FIG. 3a shows the cross-section of the notches 11 of FIG. 1 unfilled and filled with the copper bars 12. The copper fills the space between the walls of the notches 11 and the cap 15.
FIG. 3b shows notches 21 as shown in FIG. 2 along the helical spiral 22.
FIG. 3c illustrates notches 26 which are produced by a punch which is aligned at an angle to the axis A so that the walls of the notches 26 run parallel to the helical spiral line 24 in FIG. 2 and to the inner surface of the cap 15. The stacked notches 26 form grooves 25.
FIG. 4 shows a die 40 with cover ring 41, ejector 42 and inlet nozzle 50. The cap 15 with the bottom region 53 is inserted in the recess of the die. The iron ring 10 with the helical spiral grooves 11 is placed inside said cap 15. A cylindrical shell 46 prevents copper from flowing into the bore. The die 40 with the rotor, consisting of the cap 15 and ring 10, and the shell 46 is sealed by the cover ring 41 so that space remains for the spiral grooves 11, and spaces 48 and 49 remain for the smaller annular short-circuiting ring 14, and the upper short-circuiting annular ring 13. Thereafter, the nozzle 50 will be filled with a predetermined amount of liquid copper which flows in accordance with the arrows 51 and 52 into all open spaces forming the squirrel cage, adhering to the iron ring 10 and the cap 15. Now the cover ring 41 is taken off, and the ejectors 42 remove the rotor from the die. Thereafter the shell 46 will be removed, the bottom region 53 will be stamped out, the rim portion 16 of the cap 15 will be bent to the inside. Now the rotor is finished for balancing.
FIG. 5 shows the design of a rotor for pumps which convey corrosive liquids. The cross-section of the left side shows the rotor before the casting process. The rotor consists of the soft iron ring 64, the ferro-magnetic soft iron cap 63, and a non-magnetic outer shell 60 made from very thin corrosion resistant material (e.g. stainless steel). The grooves 65 and spaces 65a and 65b will be filled with copper and form the bars 65c and the annular rings 65d and 65e. The outer shell 60 has two overlapping rim portions 66 and 67. The right side of FIG. 5 shows the cross-section of the finished rotor after casting. An end plate 69 made from corrosion resistant material covers the larger ring portion 65e. The rim portion 67 is bent to the outside and squeezes the sealing gasket 67a. The rim portion 66 is bent to the inside and squeezes the gasket 66a. This design totally seals the iron and copper portion.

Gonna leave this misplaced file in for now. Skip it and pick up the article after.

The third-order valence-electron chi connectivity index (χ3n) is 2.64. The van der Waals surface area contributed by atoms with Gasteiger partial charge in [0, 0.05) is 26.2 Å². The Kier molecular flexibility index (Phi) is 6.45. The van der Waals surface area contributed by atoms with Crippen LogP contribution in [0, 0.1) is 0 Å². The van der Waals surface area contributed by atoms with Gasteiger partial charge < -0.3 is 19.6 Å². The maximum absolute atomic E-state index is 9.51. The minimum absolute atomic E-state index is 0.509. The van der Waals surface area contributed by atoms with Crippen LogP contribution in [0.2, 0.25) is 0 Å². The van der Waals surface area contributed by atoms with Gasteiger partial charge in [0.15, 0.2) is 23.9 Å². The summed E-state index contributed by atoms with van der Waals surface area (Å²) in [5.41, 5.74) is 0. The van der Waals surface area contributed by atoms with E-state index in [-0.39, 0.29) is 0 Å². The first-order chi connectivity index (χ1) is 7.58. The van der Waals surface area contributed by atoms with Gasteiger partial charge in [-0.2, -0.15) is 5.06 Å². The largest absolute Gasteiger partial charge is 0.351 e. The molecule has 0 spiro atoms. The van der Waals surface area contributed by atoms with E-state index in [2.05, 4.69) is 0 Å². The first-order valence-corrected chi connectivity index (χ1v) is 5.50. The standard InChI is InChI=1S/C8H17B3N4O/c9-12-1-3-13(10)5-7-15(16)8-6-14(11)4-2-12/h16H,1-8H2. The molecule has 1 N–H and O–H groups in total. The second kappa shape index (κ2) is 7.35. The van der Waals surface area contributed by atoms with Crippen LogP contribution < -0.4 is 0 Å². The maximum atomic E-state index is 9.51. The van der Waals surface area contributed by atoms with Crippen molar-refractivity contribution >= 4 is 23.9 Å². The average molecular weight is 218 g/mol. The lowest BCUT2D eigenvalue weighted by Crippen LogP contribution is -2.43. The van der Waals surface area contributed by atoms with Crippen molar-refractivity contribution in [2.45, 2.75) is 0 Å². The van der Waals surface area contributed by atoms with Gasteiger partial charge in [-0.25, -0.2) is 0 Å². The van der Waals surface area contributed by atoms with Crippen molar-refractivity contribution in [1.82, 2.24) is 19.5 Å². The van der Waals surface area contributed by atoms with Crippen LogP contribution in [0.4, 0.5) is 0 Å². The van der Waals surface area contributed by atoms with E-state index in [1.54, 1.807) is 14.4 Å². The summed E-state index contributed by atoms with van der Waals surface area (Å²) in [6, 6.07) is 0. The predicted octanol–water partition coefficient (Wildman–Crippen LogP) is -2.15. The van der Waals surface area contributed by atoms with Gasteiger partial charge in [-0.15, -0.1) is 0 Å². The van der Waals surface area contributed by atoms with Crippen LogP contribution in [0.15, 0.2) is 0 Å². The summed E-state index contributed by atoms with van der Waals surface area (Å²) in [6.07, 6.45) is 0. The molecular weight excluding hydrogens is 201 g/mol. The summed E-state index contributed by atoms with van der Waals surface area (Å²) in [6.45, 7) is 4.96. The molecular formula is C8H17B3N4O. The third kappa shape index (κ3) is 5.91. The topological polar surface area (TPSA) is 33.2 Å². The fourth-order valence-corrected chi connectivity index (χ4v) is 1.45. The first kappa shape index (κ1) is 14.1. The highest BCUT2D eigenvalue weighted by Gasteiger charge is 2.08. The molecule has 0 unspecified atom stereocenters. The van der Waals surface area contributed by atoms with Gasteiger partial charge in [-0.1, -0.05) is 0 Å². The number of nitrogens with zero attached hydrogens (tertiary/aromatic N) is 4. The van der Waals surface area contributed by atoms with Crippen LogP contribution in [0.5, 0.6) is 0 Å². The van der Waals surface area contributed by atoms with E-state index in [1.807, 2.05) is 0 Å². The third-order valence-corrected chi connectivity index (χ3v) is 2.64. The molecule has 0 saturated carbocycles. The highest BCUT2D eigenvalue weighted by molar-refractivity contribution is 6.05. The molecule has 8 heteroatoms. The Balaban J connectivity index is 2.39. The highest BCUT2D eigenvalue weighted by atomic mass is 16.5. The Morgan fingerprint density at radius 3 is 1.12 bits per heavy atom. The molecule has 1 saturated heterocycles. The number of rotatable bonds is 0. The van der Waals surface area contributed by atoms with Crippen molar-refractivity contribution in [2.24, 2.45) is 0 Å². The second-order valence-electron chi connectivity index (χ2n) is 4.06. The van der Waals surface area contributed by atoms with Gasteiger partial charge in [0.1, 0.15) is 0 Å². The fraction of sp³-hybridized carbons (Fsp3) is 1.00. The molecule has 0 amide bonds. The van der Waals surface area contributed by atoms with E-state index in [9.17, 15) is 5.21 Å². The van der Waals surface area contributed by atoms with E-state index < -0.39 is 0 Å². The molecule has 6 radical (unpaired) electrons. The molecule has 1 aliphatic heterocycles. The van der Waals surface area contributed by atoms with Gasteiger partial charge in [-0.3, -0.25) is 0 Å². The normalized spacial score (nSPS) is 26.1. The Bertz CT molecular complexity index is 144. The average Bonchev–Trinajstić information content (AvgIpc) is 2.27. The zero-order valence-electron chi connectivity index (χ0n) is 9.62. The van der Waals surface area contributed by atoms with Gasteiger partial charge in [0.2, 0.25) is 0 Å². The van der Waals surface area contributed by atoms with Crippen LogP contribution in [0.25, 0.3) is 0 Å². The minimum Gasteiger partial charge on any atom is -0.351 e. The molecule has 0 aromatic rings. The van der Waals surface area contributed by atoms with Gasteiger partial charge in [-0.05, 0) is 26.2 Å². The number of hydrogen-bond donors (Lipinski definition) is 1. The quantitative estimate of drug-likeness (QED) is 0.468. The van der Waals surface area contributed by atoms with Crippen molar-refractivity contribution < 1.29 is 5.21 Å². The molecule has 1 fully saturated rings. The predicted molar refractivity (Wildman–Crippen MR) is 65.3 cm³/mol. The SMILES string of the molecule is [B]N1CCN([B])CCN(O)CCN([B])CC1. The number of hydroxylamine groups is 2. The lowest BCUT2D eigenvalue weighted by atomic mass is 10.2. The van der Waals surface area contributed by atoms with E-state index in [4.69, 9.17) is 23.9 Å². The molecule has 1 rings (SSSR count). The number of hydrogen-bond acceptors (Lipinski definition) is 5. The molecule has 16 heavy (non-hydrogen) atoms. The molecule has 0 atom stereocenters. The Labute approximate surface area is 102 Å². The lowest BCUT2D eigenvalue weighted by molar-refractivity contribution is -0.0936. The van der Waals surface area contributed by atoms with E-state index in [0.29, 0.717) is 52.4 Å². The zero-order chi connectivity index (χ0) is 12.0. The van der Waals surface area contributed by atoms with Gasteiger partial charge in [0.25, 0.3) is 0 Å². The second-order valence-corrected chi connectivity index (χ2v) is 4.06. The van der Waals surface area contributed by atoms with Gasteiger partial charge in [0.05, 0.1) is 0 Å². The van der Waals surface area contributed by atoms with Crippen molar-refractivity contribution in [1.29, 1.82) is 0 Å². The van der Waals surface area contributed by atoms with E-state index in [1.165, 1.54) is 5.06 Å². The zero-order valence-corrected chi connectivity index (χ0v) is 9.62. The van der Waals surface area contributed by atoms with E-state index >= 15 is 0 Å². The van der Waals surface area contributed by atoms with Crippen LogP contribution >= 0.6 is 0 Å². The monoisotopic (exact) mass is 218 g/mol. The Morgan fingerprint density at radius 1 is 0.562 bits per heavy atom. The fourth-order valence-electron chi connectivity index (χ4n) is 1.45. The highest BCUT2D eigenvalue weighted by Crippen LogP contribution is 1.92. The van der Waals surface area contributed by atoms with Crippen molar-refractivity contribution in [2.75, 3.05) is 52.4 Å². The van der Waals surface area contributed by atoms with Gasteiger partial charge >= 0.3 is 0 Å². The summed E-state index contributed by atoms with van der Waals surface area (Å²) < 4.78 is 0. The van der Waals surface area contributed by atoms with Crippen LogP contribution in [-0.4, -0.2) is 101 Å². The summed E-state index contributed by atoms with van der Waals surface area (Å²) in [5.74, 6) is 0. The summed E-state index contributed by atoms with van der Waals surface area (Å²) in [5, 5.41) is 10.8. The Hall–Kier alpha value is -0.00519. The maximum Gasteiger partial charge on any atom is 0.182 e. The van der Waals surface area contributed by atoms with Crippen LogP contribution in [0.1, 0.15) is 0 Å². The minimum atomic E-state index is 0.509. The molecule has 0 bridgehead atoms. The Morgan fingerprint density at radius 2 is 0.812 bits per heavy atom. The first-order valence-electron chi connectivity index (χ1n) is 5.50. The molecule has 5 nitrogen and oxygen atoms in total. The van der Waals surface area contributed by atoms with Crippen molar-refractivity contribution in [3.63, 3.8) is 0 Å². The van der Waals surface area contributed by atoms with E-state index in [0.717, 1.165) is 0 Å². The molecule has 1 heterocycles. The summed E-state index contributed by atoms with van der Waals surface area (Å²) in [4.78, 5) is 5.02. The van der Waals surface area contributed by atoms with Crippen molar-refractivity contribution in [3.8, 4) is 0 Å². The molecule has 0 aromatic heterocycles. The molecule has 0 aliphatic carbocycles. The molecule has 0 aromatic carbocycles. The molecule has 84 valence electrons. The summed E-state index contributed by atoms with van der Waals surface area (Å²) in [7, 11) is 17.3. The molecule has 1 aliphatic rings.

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|US4043706 *||Apr 30, 1976||Aug 23, 1977||Alan John Walker||Bearing support structure for electro-magnet driven pump|
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|US4352646 *||Feb 27, 1981||Oct 5, 1982||Ingeborg Laing||Rotodynamic pump with spherical motor|
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|US4620120 *||Nov 2, 1984||Oct 28, 1986||Karsten Laing||Stator having tooth lamination strips lying between circular cylinders|
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|Citing Patent||Filing date||Publication date||Applicant||Title|
|US5625243 *||Jun 15, 1994||Apr 29, 1997||High Speed Tech Oy Ltd.||Rotor construction in an asynchronous electric machine|
|US5682074 *||Mar 2, 1994||Oct 28, 1997||Northrop Grumman Corporation||Electric vehicle motor|
|US5845389 *||Jan 17, 1997||Dec 8, 1998||Northrop Grumman Corporation||Method of fabricating a wound core|
|US7638916 *||Mar 21, 2007||Dec 29, 2009||Siemens Aktiengesellschaft||Secondary part of an electrical machine|
|US7658960||Jul 27, 2004||Feb 9, 2010||Nestec S.A.||Method and apparatus for manufacturing decorated ice cream confectionery items|
|US20040258820 *||Jul 27, 2004||Dec 23, 2004||Remi Thomas||Method and apparatus for manufacturing decorated ice cream confectionery items|
|US20070235846 *||Apr 1, 2006||Oct 11, 2007||Stats Chippac Ltd.||Integrated circuit package system with net spacer|
|US20070236090 *||Mar 21, 2007||Oct 11, 2007||Siemens Aktiengesellschaft||Secondary part of an electrical machine|
|WO2013025499A1 *||Aug 10, 2012||Feb 21, 2013||Carnegie Mellon University||Spherical induction motor|
|U.S. Classification||310/211, 310/166, 310/197, 29/598|
|Cooperative Classification||Y10T29/49012, H02K17/16|
|Mar 2, 1992||FPAY||Fee payment|
Year of fee payment: 4
|Mar 2, 1992||SULP||Surcharge for late payment|
|Feb 27, 1996||REMI||Maintenance fee reminder mailed|
|Jul 21, 1996||LAPS||Lapse for failure to pay maintenance fees|
|Oct 1, 1996||FP||Expired due to failure to pay maintenance fee|
Effective date: 19960724
|Oct 14, 1997||AS||Assignment|
Owner name: J. CASHEW, JR. TRUST U/A DTD OCTOBER 7, 1993, CALI
Free format text: ASSIGNMENT OF ASSIGNORS INTEREST;ASSIGNORS:LAING, KARSTEN;LAING, BIRGER;LAING, OLIVER;AND OTHERS;REEL/FRAME:008753/0658
Effective date: 19951230